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Nordea deploys AI to speed up customer service

Nordea is reaping the rewards of its fintech investments through its latest project to use artificial intelligence to support customers

Nordic banking giant Nordea is rolling out artificial intelligence (AI) technology to speed up its customer service processes.

The software, developed by Estonian startup FeelingStream, analyses customer messages and feedback and automatically forwards them to the right recipient.

Trialling initially in Finland, FeelingStream’s software will be used by Nordea to prioritise loan queries and applications. It works by tapping into Nordea’s contact handling platform Genesys through an application programming interface (API) and uses text analytics and natural language processing to categorise messages from customers.

“Messages come into the Genesys platform as per usual, but certain messages that have been tagged as loan messages are then redirected to the FeelingStream tool. It will read, analyse and categorise them into urgent and normal,” said Anna Metsäranta, head of automated remote customer experience at Nordea.

“They are then returned to the Genesys routing system, either to the priority or normal queue [for customer service agents to pick up].”

The bank said the software is able to analyse hundreds of messages per second, dramatically speeding up response times. It has been used full-time by Nordea since the spring following a three-month pilot, which concluded in February 2016.

According to Metsäranta there were no major technical issues during the pilot, instead the challenge was getting anonymised data for FeelingStream to work with. When the data was finally approved, a key change during the pilot was to move from an initial model of categorising messages into five groups to simplifying it down to two.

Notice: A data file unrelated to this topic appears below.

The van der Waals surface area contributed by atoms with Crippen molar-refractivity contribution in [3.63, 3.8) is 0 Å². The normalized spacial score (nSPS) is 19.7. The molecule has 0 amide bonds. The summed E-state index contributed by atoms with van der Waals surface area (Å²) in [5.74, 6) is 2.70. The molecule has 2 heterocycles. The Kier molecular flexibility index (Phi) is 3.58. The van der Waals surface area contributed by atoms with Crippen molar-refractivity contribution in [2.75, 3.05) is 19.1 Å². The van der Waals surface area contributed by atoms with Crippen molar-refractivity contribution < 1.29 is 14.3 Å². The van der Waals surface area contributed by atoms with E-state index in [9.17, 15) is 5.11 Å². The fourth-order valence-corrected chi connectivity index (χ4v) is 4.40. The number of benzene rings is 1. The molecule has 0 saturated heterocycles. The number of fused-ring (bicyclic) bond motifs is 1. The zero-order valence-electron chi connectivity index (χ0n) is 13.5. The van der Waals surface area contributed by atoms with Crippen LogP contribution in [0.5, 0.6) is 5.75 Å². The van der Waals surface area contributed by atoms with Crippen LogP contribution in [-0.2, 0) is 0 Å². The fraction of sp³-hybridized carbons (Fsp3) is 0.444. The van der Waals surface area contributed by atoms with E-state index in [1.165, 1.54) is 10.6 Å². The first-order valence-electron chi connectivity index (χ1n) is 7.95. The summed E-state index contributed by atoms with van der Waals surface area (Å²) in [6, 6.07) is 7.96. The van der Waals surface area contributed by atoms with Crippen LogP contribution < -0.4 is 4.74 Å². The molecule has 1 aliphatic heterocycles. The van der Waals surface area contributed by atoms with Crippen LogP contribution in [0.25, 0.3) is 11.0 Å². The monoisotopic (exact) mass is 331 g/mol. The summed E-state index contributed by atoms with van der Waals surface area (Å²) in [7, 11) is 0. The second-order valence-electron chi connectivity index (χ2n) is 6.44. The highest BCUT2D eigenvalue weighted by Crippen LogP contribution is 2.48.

Now Nordea preparing for a Nordic-wide roll out and mapping out other potential usage cases for the technology. This is done through workshops to identify any problem points and areas where customer services could be improved by the AI tool.

“It has been a learning process where we work together with Feelingstream iteratively to understand the use case and build the relevant model, and that is how I expect the next few use cases to be as well,” said Metsäranta. “Currently it seems the next use cases will be in Finland as well, and other [Nordic] countries will come aboard as soon as possible.”

Read more about fintech in the Nordics

  • London has become the undisputed European capital for financial technology, but the Nordic countries have strong ambitions to challenge for the number one spot.
  • Nordic bank is shifting some of its workforce closer to fintech activity in the Swedish capital.
  • This year’s Computer Weekly and TechTarget IT Priorities survey has revealed the importance of the cloud for Nordic organisations.

Nordea picked out FeelingStream from its financial technology (fintech) accelerator programme run in Helsinki in 2015-2016 and, following its success, the bank is looking to continue this kind of collaboration.

“We are currently identifying vendors we want to work with,” said Metsäranta. “Of course we want to be keep working with the fintech startup field very closely and we will run more accelerator programmes, but we will work with more mature vendors as well. We are currently putting the building blocks in place and finalising the strategy for automated remote customer service and advice.”

With its focus on AI, Nordea joins a long list of financial services companies looking into this technology. In the UK, NatWest is testing the use of AI to monitor its advisors and to ensure appropriate advice is given.

In 2016, the Royal Bank of Scotland announced it would pilot AI chatbot Luvo, powered by IBM Watson, to handle simple customers queries while Swedish bank SEB deployed customer service robot Amelia to work alongside its IT services desk.

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